Streaming music services fighting for your ears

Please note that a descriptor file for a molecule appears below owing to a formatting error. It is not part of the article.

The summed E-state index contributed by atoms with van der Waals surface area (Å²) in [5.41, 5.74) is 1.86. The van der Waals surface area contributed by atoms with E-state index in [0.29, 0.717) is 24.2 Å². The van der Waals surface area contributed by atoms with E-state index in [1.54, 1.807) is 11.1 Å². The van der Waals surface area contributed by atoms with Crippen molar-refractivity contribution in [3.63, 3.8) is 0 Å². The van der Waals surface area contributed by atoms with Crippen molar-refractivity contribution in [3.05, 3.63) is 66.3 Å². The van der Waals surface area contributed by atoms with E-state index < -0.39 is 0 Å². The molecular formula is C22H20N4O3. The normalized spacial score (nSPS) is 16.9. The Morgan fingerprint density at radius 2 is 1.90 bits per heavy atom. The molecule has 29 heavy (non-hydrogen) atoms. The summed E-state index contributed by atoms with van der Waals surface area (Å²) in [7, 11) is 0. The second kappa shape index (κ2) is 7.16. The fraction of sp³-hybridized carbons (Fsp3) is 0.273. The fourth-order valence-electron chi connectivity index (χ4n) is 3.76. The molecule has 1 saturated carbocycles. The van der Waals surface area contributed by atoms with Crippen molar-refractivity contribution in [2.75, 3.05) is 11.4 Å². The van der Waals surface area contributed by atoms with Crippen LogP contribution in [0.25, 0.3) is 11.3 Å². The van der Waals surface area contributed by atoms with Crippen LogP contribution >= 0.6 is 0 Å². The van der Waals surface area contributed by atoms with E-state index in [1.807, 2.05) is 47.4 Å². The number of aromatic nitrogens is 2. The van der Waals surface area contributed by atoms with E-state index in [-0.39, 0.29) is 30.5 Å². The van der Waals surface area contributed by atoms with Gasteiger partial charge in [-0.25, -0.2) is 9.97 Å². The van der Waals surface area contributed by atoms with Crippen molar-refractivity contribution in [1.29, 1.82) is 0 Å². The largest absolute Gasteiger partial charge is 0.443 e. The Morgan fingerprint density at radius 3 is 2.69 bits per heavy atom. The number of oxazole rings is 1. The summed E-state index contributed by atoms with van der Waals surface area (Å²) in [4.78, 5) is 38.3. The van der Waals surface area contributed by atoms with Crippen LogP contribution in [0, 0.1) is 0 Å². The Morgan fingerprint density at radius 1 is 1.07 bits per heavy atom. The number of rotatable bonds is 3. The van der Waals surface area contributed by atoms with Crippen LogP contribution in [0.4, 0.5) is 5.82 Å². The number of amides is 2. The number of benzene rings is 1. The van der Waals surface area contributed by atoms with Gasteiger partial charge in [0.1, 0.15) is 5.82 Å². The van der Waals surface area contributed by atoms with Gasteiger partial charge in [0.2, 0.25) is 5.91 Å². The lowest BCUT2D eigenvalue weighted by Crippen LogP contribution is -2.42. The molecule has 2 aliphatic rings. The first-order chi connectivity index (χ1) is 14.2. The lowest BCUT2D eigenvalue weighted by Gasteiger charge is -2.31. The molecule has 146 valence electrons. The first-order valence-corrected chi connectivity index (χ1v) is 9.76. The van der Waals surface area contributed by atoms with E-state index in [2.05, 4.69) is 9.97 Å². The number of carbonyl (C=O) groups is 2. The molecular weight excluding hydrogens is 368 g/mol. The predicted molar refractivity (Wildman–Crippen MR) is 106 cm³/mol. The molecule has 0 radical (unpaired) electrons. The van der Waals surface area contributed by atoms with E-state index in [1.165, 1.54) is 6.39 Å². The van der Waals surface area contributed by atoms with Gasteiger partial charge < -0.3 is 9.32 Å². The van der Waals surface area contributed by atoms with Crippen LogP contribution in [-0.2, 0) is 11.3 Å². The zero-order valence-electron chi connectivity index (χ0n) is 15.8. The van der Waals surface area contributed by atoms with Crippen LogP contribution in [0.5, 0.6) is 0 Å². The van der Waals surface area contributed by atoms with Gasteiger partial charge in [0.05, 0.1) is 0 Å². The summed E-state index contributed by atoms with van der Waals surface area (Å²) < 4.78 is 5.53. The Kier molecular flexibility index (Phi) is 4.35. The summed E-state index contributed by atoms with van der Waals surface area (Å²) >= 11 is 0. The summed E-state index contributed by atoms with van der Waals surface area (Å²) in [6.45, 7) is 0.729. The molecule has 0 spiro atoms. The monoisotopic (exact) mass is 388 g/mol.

Has never been more important. You see in the new world of streaming If an artist can create that perfect single, their song will be streamed billions and billions of times, making them anywhere from 2 to $3. Welcome back to for my Mariana Trail that was comedian Trevor Noah, making a music streaming joke while hosting last month's Grammy Awards ceremony. This hour. We've been talking about artist compensation in the age of music streaming and in the age of the pandemic, I'm talking with Cody Fitzgerald and Josephine Shetty, both co founders of the Union of musicians and Allied Workers. And both musicians themselves. Josh can the CEO at Band Camp and not still going? Oh Sky associate editor here at KQED for KQED Arts So Trevor Noah joke on a stage like the Grammy shows that there's pop culture level awareness enough to make a joke that you know the audience will get nasty. Do you think this could be an inflection point? Culturally, where organizing efforts can maybe move the needle on artist? Compensation? Is this movement that will gain momentum? You think Radio. I think for so long music and art in general, such an individualistic pursue and then also not to mention artist kind of a lot of the time feel pressure to project this image of financial success, which makes it really hard to transparently talk about the economic realities of music. So I think just the fact that artists are building collective power and just talking about how much they make out in the open and identifying as workers is actually a big cultural shift, But I think we'll make this Conversation. Keep progressing. And Eric

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